AMD is continuing its attack on the embedded market, formally announcing its first ARM-based processor alongside an updated roadmap of low-power chips.
AMD's first ARM chip is to be the Hierofalcon, a quad- or eight-core Cortex-A57 part aimed at network appliances.
Unveiled by AMD's director of embedded solutions Arun Iyengar late last night, the AMD Hierofalcon isn't actually ready to ship; the chip will be launched formally some time mid-2014, the company admitted, but it is far enough along in its development that it can be detailed and demonstrated to the public.
The AMD Hierofalcon is a 64-bit, system-on-chip (SoC) design based on the Cortex-A57 core design from Cambridge-based low-power expert ARM. It marks the first time AMD has produced an ARM chip, and a significant departure from its typical x86 and AMD64 fare - a move prompted, its critics will likely argue, by its continuing failure to compete with processor giant Intel at the high-performance end of the market.
The chip will be most at home in network appliances, Iynegar explained, offering a choice of four or eight processing cores, on-board 10Gb Ethernet support, and a 15W or 30W thermal design profile (TDP) depending on specification. An on-board memory controller provides support for ECC RAM, and PCI Express 3.0 is included as standard.
As well as the Hierofalcon, AMD unveiled an updated roadmap for embedded products in 2014 which comprises: the Bald Eagle APU, which features two or four Steamroller-based CPU cores and Radeon HD 9000 Series graphics in a 17-35W TDP; the Steppe Eagle APU SoC with two or four enhanced Jaguar cores, Radeon HD 8000 Series graphics and a 5-25W TDP; and the embedded-specific Adelaar GPU, based on the Graphics Core Next (GCN) architecture and offering up to 2GB of GDDR5 with a claimed 72GB/s memory throughput and packaged as a full-size PCI Express board, mini-PCIe board or multi-chip module (MCM).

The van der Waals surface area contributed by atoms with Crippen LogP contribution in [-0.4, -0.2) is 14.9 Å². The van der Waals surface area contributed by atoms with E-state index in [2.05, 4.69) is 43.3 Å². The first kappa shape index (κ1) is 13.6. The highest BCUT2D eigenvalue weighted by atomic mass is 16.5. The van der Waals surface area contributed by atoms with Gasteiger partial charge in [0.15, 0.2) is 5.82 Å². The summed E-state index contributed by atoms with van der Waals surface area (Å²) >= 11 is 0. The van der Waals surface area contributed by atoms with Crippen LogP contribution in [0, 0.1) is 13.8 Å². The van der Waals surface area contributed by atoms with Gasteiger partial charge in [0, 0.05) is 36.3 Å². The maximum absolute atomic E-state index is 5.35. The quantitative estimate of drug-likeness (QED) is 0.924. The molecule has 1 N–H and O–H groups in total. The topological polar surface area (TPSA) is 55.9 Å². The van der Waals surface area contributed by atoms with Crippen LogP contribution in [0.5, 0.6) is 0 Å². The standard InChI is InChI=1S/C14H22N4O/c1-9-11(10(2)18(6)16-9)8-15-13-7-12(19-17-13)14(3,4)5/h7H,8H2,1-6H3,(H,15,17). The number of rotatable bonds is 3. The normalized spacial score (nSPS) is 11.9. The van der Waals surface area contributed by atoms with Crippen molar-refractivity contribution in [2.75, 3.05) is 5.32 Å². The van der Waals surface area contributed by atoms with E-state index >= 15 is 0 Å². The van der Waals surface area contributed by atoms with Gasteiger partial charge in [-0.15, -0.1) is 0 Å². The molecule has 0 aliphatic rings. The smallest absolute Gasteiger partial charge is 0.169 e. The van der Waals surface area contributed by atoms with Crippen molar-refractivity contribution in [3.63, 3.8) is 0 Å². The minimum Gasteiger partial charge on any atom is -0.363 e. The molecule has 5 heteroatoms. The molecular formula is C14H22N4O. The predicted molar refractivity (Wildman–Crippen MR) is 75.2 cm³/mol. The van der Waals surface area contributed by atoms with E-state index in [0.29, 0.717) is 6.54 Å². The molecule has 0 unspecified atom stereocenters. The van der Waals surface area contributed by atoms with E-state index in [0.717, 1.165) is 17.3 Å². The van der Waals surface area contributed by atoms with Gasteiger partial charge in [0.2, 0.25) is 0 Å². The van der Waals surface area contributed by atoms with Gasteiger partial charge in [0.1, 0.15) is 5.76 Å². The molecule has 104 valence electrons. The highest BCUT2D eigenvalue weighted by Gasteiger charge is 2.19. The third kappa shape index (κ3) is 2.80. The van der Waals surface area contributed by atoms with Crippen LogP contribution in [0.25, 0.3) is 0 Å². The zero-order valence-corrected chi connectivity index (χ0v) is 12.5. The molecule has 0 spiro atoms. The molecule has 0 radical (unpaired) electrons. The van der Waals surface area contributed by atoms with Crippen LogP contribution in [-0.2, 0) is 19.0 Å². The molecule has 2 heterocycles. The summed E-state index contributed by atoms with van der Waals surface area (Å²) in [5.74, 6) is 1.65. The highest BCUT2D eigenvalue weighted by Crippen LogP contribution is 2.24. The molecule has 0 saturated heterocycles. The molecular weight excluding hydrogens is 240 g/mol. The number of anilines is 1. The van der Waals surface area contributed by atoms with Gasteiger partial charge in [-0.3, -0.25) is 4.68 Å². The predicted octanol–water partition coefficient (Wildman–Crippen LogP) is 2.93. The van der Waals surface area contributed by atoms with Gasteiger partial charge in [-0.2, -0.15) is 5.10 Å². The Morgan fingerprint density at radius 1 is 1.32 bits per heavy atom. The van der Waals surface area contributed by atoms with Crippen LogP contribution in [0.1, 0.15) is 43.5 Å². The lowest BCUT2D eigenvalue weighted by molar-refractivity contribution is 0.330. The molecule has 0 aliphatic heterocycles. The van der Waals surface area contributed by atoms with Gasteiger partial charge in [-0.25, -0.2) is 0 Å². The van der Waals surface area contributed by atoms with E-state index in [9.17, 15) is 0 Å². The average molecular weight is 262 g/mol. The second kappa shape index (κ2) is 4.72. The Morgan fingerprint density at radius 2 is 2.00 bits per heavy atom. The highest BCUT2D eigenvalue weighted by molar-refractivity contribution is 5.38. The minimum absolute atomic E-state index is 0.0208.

AMD's focus on graphics - only the Hierofalcon, with its focus on headless network appliances, lacks on-board graphics - is clear, and with good reason: Intel is also gunning for the embedded market, pushing new variants of its Atom line. AMD's embedded parts compare well to Intel's Atom line, typically offering improved general-purpose processing performance and significantly better graphics capabilities.
All four of the company's 2014 embedded product lines, which will start with Adelaar and Bald Eagle early next year and will be followed by Steppe Eagle and then Hierofalcon early in the second half of the year, are built on a 28nm process. Pricing for the parts has not yet been confirmed.